- We “save” by using coupons and shopping sales.
- We “save” by saying NO to ourselves and others when temptation arises.
- We “save” by cooking at home instead of eating out.
Are you wondering why I put the word “save” in quotation marks in all those examples? Here’s why: even if we did all those things every single week, there is no certainty that our savings account balance will increase.
All those steps are ways we reduce costs, but do they automatically lead to deposits to savings accounts? No. Take me, for example: I have never once taken the money I did not spend at a restaurant or grocery store and deposited it into a savings account as a direct result of the decision not to spend. Instead, the money I “saved” would usually just get spent on something else!
A decision not to spend is a key step in saving. But by itself, that decision is not enough; it only turns into saving when we actually move the money into a savings account (or to a dedicated savings location such as a piggy bank). When I come to a coffee shop or an ice cream store and I go on by without stopping because I want to save that money, I should probably just stop right there and transfer money from one account to another. Or I could carry a “saving” envelope in my purse and move cash into the envelope every time I resist temptation. That would be the way to make sure the actual saving occurred.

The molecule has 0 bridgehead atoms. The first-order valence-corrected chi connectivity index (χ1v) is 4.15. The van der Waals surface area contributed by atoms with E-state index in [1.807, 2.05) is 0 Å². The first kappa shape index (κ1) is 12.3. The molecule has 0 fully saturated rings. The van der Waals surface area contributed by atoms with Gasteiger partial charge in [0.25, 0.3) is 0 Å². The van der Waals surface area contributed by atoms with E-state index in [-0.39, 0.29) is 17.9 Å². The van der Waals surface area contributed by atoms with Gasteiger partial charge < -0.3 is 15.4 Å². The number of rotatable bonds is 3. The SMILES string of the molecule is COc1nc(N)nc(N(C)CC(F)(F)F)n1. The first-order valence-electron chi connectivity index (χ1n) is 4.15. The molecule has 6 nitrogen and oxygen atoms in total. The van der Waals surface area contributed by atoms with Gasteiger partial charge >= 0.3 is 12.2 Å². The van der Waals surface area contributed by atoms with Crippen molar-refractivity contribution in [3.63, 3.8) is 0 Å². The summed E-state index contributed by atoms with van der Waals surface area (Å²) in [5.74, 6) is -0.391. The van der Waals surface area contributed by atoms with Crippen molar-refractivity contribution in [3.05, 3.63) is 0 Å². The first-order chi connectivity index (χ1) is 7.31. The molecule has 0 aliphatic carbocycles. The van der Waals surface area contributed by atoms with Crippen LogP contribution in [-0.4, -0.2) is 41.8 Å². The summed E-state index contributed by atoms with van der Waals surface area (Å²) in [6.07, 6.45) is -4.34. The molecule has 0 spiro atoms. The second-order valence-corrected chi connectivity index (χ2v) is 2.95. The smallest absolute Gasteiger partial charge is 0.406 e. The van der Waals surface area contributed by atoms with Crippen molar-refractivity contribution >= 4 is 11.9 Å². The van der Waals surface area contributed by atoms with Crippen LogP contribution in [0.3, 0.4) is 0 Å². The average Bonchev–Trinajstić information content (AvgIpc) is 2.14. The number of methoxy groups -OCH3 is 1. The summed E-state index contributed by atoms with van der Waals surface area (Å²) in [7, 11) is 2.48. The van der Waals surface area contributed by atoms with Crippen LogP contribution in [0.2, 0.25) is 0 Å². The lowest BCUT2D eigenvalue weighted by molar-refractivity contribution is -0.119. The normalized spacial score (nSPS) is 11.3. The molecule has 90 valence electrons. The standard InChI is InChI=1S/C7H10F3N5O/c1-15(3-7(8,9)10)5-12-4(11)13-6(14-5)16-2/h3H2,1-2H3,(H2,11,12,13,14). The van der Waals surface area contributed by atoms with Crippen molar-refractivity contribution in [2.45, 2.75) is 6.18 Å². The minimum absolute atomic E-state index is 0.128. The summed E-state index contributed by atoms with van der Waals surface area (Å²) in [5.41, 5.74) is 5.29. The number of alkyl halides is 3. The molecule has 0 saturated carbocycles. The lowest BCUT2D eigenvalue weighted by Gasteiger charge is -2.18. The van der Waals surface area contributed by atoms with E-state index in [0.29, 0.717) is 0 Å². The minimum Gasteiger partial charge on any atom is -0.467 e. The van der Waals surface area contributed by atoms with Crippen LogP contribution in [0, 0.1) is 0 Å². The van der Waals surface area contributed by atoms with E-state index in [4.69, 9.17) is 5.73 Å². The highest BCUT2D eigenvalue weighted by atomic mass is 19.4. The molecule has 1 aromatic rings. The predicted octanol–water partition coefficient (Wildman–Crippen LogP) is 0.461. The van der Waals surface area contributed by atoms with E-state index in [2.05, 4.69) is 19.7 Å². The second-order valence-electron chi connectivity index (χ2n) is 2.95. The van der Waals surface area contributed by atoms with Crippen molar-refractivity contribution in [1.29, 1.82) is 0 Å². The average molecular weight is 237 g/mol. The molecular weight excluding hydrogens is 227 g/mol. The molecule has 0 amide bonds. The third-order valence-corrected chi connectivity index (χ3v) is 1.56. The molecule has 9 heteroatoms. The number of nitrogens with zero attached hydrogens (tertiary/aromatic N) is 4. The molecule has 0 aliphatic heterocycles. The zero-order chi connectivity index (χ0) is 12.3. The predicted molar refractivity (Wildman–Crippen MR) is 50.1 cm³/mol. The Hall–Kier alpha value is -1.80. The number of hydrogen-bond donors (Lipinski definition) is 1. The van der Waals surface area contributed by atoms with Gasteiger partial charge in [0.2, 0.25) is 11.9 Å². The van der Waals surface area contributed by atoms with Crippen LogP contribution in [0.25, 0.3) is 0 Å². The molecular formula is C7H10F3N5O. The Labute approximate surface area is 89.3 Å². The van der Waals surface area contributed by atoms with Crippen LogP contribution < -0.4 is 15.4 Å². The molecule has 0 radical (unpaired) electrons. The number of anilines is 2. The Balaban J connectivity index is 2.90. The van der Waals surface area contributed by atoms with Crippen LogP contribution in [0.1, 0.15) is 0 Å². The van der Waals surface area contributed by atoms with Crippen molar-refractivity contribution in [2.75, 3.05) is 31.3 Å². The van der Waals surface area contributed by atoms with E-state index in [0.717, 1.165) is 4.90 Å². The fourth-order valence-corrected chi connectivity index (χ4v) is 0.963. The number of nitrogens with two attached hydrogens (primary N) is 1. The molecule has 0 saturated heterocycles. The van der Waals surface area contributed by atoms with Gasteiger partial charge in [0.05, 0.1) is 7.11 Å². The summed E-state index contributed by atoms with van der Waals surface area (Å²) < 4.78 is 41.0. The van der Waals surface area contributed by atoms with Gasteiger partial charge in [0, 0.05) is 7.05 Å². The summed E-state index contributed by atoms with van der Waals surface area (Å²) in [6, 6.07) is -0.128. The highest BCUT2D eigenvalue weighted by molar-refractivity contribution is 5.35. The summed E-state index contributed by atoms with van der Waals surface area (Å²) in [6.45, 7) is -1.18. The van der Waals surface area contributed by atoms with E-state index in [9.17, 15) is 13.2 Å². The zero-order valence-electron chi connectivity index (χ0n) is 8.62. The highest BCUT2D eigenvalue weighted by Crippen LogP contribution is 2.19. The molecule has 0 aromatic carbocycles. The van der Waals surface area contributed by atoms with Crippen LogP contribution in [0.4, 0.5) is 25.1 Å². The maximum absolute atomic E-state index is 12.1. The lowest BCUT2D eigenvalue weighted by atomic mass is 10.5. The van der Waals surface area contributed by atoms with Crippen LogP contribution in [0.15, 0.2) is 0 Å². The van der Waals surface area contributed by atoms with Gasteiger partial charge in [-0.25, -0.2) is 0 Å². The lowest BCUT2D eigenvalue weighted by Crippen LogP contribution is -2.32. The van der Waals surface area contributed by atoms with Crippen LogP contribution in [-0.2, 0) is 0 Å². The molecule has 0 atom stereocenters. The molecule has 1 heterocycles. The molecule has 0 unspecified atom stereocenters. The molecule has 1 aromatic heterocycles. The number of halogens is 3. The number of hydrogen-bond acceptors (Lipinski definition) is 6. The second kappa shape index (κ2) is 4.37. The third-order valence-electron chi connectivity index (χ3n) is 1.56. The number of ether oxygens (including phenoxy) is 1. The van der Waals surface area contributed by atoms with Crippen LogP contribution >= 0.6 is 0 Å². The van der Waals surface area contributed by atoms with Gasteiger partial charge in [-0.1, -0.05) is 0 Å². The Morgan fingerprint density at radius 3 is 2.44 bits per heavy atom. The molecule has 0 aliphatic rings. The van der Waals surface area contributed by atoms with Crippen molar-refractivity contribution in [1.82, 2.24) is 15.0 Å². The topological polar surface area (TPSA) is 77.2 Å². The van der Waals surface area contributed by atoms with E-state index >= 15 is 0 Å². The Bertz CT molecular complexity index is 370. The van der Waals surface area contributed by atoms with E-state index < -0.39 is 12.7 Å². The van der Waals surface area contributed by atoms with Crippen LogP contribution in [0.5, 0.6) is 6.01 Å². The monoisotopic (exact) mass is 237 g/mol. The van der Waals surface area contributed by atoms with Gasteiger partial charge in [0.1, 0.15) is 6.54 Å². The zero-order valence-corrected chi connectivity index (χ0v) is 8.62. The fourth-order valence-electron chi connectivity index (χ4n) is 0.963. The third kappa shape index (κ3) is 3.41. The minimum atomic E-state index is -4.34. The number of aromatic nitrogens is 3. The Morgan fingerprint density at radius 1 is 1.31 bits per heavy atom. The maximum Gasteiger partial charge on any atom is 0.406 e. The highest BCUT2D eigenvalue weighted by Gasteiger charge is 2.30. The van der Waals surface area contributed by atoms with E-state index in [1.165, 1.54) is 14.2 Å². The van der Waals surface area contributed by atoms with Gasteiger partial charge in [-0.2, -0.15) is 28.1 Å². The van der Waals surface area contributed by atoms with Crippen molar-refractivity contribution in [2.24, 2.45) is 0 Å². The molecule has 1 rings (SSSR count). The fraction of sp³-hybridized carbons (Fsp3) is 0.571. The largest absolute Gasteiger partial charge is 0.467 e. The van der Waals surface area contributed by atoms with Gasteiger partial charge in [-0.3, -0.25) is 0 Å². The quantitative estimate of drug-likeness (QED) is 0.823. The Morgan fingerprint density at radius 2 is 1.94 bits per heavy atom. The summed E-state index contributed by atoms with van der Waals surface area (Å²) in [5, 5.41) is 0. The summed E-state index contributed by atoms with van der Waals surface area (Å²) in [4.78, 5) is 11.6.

Saving is a two-step process. It involves deciding not to spend and putting money in a designated location. Either step can come first. I can decide not to buy something and then save the money; OR I can put the money away first and then (out of necessity) spend less than I otherwise would have spent.
Note: many of us do better if we put the money in savings first!.When there’s no money in your billfold or your account, it’s easier to resist temptation to spend!
Do you sometimes wonder why you aren’t getting ahead, despite your efforts? It may be because you’re skipping one of the steps. How can you turn your cost-cutting into true savings progress?